The adventure begins.
It was a misty morning when we set off in our black-on-black 2007 C6 Corvette coupe from our home city of Trail, British Columbia (in Canada) to embark on a very long tour into the U.S. – first driving across B.C. to southern Alberta, then down into the U.S., heading south and east – all the way to Kentucky and Tennessee.
We first heard about this National Corvette Caravan some four years ago, shortly after purchasing our Corvette and getting involved with the Spokane Corvette Club. The Caravan happens once every five years and gathers cars from all over North America (8,000 to 10,000 of them) to converge on Bowling Green, Kentucky, birthplace of this most esteemed sports car. Bowling Green is the Mecca of Corvettes – not only home of the assembly plant but also home to the Corvette Museum. And since this is the 60th year since they started making Corvettes, the caravan is a pretty big deal. Its profile was raised earlier this year when a sink hole developed at the museum, engulfing five or six cars.
Anyway, we opted to join the Western Canada contingent, rather than travelling with our friends from Spokane who are travelling with the Pacific Northwest team. We will meet down in Montana. The caravan is divided into segments with “captains” organizing the various groups from all over both countries.
While most of the B.C. group from the coast headed down to Seattle to join the Pacific group, a few cars came across the province and met us in Trail. Photo: Our B.C. group leader Craig Reavley and his wife Janet are from Victoria. There were six of us: Reavleys and another car from Vancouver Island, and cars from Vancouver, Quesnel, and Kelowna.
It was about 9:45 am when we headed east, taking our first “bio” break at the top of Kootenay Pass. There’s a lovely little lake up there with a not-so-lovely restroom. We then carried on down the road to Cranbrook. Although we’d all been enjoying a particularly hot summer, it was freezing cold at the summit.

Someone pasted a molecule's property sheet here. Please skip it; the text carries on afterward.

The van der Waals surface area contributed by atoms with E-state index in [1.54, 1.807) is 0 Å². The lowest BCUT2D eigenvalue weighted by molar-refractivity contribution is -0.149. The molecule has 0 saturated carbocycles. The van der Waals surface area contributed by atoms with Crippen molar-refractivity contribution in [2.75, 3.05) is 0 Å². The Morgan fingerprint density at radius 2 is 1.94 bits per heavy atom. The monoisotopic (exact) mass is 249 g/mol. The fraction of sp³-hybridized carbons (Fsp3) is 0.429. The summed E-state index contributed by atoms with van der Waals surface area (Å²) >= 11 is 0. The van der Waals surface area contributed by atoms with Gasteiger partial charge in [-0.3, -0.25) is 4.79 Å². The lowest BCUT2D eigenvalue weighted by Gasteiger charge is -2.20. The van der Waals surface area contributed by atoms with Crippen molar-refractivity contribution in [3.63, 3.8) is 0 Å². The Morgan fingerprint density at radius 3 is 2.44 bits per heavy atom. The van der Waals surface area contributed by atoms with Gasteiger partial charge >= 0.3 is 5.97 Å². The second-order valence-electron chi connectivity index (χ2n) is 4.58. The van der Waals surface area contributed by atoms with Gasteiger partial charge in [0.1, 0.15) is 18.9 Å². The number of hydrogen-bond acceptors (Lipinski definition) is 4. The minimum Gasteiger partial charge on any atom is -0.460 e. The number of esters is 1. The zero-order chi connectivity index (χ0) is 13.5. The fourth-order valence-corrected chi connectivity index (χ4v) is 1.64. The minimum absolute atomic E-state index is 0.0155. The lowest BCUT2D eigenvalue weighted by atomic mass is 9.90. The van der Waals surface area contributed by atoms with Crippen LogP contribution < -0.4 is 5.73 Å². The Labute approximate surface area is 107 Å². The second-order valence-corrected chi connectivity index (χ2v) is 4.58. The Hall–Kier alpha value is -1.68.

We’d contacted the GM dealer in Cranbrook a few weeks ago, and they were so excited about seeing us, they invited us for lunch. They also brought in a number of their Corvette customers and advertised a mini Corvette Reunion. The press came and interviewed a few people; we looked at cars and had a nice lunch of Caesar Salad, beef on a bun and fruit. Very nice. Will make sure we contact North Star GM if anyone is looking for a Corvette.
It was then on to Lethbridge with a stop for gas at Crowsnest Pass. Only the Shell where we usually buy was out of petrol. So we filled up on coffee at Tim Horton’s and carried on.
Upon arrival at the Hampton Inn in Lethbridge, we connected with Corvettes from Northern Alberta, Edmonton, Calgary and other parts of the province so our number is now up to about 50.
Dinner was provided at the hotel: barbecued beef on a bun with Caesar Salad (again) but there was also some yummy garlic mashed potatoes and beans.
After dinner, Dan and I popped over to see our daughter (who lives in Lethbridge). Dan rinsed off the car and we headed back to the hotel. (We would have stayed with family but we had to be up so darn early the next morning, we opted to stick with the group.)
As a few people were spending time (and cash) at the casino across from the hotel, we went in there. Not gamblers, us, but Dan plugged a five dollar bill into the machine and came up with $13 which I promptly lost. Then I put in a $20 and won $205! Not bad. If I’d been betting more than a nickel a spin, I could have won thousands of dollars, Dan said. We quit gambling at that point. So the casino covered our first night – $140.
Can’t say enough nice things about Lethbridge’s Hampton Inn – really clean, friendly, big rooms, great food, and convenient location.
We were up at the crack of dawn to begin Day 2.